It is easy to get to these stones. The farmers don't generally mind as long as there isn't a crop.If there are livestock then that is your problem.In my case I waved to the farmer and he waved back so all was ok.These are rather unremarkable stones,on one is an inscribed cross-also unremarkable-but the Society of Antiquaries state that this is one of the first examples of a symbol of the Christian faith to be placed on a stone of a pre-historic group.
This pair of stones sit in the middle of a field, half way between the track to Muirheadstone farm on the left, and Staredam cottage on the right. They don't appear ever to have formed part of a circle, being as they are orientated SW-NE, and about 5m apart. The NE stone is particularly interesting, as it has an inscribed cross on it, supposedly carved by a passing missionary.
Leave the A9 at Bankfoot and follow the B867 through Waterloo up to the entrance to Muirheadston farm. Careful parking here will not obstruct the farm road, and the stones are in the centre of the field beside you. The eastern stone has a cross incised on the southern face, easily visible in the photograph.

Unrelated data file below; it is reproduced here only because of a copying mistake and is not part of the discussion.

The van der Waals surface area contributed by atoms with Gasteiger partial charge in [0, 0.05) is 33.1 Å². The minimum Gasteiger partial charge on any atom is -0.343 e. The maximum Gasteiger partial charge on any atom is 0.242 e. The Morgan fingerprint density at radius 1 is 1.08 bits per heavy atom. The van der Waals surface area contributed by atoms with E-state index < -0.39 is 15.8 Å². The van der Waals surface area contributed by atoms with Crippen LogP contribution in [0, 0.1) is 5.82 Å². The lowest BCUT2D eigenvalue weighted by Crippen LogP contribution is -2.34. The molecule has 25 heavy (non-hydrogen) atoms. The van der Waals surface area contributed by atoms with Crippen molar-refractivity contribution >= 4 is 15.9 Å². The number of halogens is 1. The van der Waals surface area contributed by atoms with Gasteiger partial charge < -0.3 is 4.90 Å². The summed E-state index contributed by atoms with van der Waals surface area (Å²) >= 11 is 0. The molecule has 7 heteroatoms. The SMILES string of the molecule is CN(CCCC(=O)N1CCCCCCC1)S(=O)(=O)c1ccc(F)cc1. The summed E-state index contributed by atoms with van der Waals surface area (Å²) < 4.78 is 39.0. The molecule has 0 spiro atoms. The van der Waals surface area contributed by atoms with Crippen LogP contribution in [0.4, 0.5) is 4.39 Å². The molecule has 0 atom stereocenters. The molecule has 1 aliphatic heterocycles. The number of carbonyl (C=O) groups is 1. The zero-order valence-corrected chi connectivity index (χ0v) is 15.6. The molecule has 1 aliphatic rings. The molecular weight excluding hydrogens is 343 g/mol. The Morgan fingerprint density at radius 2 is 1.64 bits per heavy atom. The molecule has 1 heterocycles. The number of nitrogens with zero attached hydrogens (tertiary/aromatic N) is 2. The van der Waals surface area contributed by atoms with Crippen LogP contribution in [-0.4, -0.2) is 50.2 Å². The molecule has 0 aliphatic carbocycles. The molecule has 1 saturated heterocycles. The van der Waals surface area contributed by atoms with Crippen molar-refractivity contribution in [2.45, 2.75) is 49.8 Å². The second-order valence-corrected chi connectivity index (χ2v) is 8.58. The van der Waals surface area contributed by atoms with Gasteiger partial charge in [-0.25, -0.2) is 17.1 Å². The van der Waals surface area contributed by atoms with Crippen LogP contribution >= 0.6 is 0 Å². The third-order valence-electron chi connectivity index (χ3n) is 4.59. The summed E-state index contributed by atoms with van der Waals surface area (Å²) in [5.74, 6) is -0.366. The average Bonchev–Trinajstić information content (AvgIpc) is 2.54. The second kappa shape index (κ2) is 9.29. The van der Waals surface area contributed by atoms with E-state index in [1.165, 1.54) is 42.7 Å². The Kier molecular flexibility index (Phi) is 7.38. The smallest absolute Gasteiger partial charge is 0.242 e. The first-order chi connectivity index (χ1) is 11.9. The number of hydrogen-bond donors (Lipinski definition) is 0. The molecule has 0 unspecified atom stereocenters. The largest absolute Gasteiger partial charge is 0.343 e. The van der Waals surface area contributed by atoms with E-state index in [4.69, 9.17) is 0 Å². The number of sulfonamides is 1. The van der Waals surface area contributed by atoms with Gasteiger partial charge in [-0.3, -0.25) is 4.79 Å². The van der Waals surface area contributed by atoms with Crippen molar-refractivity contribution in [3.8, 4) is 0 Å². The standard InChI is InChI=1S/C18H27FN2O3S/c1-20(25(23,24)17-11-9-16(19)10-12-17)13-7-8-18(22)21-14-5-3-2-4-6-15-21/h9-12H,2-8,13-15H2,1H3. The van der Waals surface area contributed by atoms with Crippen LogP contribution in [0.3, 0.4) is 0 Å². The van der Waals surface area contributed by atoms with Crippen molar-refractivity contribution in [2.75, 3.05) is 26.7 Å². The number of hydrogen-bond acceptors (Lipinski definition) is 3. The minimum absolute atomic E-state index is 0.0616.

It seems that at one time this area had a rather ill reputation. Sir Walter Scott included it 'The Fair Maid of Perth', and a footnote in the book from 'Morrison' explains:
This place [Houghmanstares], referred to as hateful to the Highlanders, lies near the Stare-dam, a collection of waters in a very desolate hollow between the hill of Birnam, and the road from Perth to Dunkeld. The eeriness of the place is indescribable, and is rendered yet more striking from its being within a furlong of one of the loveliest and richest scenes in Scotland[..]. The whole aspect of the place fitted it for being the scene of the trial and punishment of one of the most notorious bands of thieves and outlaws that ever laid the Low Country under contribution. Ruthven, the sheriff, is said to have held his court on a rising ground to the north, still called the Court-hill; and there were lately, or there still may be, at the east end of the Roch-in-roy wood, some oaks on which the Highlanders were hung, and which long went by the name of the Hanged-men's-trees. The hideous appearance of the bodies hanging in chains gave the place a name which to this day grates on the ear of a Celt.
on p463 of the version held at Google Books, here.
Directions - Heading north on the A9 from Perth, turn off at Bankfoot on to the B867. Continue through Bankfoot, and then on through the next village of Waterloo. Approximately 1km after Waterloo, the road curves round to the right. The stones can be clearly seen from the road, in the field to the left after the corner (between the farm track to Muirheadston and Staredam cottage). Carry on a little further and park just off the road by the Stare Dam.